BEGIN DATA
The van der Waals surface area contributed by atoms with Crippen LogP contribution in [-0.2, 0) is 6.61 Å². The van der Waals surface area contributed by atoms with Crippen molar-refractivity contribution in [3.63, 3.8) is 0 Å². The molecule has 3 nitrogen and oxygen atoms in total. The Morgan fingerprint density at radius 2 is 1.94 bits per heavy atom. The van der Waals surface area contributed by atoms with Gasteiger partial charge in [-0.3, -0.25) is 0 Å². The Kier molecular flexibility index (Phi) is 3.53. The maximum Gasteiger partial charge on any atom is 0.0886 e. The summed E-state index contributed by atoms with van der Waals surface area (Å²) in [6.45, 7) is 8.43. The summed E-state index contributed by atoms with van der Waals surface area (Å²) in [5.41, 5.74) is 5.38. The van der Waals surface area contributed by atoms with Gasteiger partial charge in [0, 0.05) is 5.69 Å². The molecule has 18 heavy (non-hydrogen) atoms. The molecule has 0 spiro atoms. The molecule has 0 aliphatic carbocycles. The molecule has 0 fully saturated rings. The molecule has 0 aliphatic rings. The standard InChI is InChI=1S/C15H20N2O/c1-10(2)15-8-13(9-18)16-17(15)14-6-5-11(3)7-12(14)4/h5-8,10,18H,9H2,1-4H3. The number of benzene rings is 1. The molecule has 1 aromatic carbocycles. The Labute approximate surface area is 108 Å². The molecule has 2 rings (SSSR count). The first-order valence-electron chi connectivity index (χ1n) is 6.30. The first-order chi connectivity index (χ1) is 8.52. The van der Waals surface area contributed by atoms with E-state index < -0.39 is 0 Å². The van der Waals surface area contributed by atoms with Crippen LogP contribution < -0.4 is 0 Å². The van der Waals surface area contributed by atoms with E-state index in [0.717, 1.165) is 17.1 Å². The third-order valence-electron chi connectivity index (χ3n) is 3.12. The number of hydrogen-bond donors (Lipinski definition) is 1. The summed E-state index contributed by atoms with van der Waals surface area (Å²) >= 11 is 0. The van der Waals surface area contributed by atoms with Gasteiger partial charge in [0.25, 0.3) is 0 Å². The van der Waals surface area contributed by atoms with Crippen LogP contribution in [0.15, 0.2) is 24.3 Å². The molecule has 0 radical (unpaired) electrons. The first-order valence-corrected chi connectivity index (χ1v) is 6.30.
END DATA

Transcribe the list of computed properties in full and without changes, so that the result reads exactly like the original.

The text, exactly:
The van der Waals surface area contributed by atoms with Crippen LogP contribution in [-0.2, 0) is 6.61 Å². The van der Waals surface area contributed by atoms with Crippen molar-refractivity contribution in [3.63, 3.8) is 0 Å². The molecule has 3 nitrogen and oxygen atoms in total. The Morgan fingerprint density at radius 2 is 1.94 bits per heavy atom. The van der Waals surface area contributed by atoms with Gasteiger partial charge in [-0.3, -0.25) is 0 Å². The Kier molecular flexibility index (Phi) is 3.53. The maximum Gasteiger partial charge on any atom is 0.0886 e. The summed E-state index contributed by atoms with van der Waals surface area (Å²) in [6.45, 7) is 8.43. The summed E-state index contributed by atoms with van der Waals surface area (Å²) in [5.41, 5.74) is 5.38. The van der Waals surface area contributed by atoms with Gasteiger partial charge in [0, 0.05) is 5.69 Å². The molecule has 18 heavy (non-hydrogen) atoms. The molecule has 0 spiro atoms. The molecule has 0 aliphatic carbocycles. The molecule has 0 fully saturated rings. The molecule has 0 aliphatic rings. The standard InChI is InChI=1S/C15H20N2O/c1-10(2)15-8-13(9-18)16-17(15)14-6-5-11(3)7-12(14)4/h5-8,10,18H,9H2,1-4H3. The number of benzene rings is 1. The molecule has 1 aromatic carbocycles. The Labute approximate surface area is 108 Å². The molecule has 2 rings (SSSR count). The first-order valence-electron chi connectivity index (χ1n) is 6.30. The first-order chi connectivity index (χ1) is 8.52. The van der Waals surface area contributed by atoms with E-state index < -0.39 is 0 Å². The van der Waals surface area contributed by atoms with Crippen LogP contribution < -0.4 is 0 Å². The van der Waals surface area contributed by atoms with E-state index in [0.717, 1.165) is 17.1 Å². The third-order valence-electron chi connectivity index (χ3n) is 3.12. The number of hydrogen-bond donors (Lipinski definition) is 1. The summed E-state index contributed by atoms with van der Waals surface area (Å²) >= 11 is 0. The van der Waals surface area contributed by atoms with Gasteiger partial charge in [0.25, 0.3) is 0 Å². The van der Waals surface area contributed by atoms with Crippen LogP contribution in [0.15, 0.2) is 24.3 Å². The molecule has 0 radical (unpaired) electrons. The first-order valence-corrected chi connectivity index (χ1v) is 6.30.